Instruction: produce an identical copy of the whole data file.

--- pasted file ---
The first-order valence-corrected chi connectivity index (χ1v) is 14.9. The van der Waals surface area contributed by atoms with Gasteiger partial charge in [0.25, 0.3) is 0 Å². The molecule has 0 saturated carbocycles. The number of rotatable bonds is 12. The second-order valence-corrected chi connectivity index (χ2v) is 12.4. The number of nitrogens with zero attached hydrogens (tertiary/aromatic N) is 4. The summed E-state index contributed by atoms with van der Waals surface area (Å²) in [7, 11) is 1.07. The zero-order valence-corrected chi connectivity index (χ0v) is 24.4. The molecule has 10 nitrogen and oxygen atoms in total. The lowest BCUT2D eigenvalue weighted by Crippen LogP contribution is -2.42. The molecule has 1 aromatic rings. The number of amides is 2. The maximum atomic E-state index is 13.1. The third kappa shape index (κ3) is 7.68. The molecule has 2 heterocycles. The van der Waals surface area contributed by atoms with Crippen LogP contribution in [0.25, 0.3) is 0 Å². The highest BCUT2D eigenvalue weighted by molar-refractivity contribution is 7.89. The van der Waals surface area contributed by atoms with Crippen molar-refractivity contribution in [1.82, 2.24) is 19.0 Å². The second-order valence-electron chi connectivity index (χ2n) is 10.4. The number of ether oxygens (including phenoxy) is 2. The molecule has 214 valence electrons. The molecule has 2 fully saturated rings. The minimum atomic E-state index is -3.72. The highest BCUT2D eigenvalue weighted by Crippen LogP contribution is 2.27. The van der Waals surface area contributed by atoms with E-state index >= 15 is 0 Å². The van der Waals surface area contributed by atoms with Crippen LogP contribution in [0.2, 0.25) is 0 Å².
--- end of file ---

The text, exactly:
The first-order valence-corrected chi connectivity index (χ1v) is 14.9. The van der Waals surface area contributed by atoms with Gasteiger partial charge in [0.25, 0.3) is 0 Å². The molecule has 0 saturated carbocycles. The number of rotatable bonds is 12. The second-order valence-corrected chi connectivity index (χ2v) is 12.4. The number of nitrogens with zero attached hydrogens (tertiary/aromatic N) is 4. The summed E-state index contributed by atoms with van der Waals surface area (Å²) in [7, 11) is 1.07. The zero-order valence-corrected chi connectivity index (χ0v) is 24.4. The molecule has 10 nitrogen and oxygen atoms in total. The lowest BCUT2D eigenvalue weighted by Crippen LogP contribution is -2.42. The molecule has 1 aromatic rings. The number of amides is 2. The maximum atomic E-state index is 13.1. The third kappa shape index (κ3) is 7.68. The molecule has 2 heterocycles. The van der Waals surface area contributed by atoms with Crippen LogP contribution in [0.25, 0.3) is 0 Å². The highest BCUT2D eigenvalue weighted by molar-refractivity contribution is 7.89. The van der Waals surface area contributed by atoms with Crippen molar-refractivity contribution in [1.82, 2.24) is 19.0 Å². The second-order valence-electron chi connectivity index (χ2n) is 10.4. The number of ether oxygens (including phenoxy) is 2. The molecule has 214 valence electrons. The molecule has 2 fully saturated rings. The minimum atomic E-state index is -3.72. The highest BCUT2D eigenvalue weighted by Crippen LogP contribution is 2.27. The van der Waals surface area contributed by atoms with E-state index >= 15 is 0 Å². The van der Waals surface area contributed by atoms with Crippen LogP contribution in [0.2, 0.25) is 0 Å².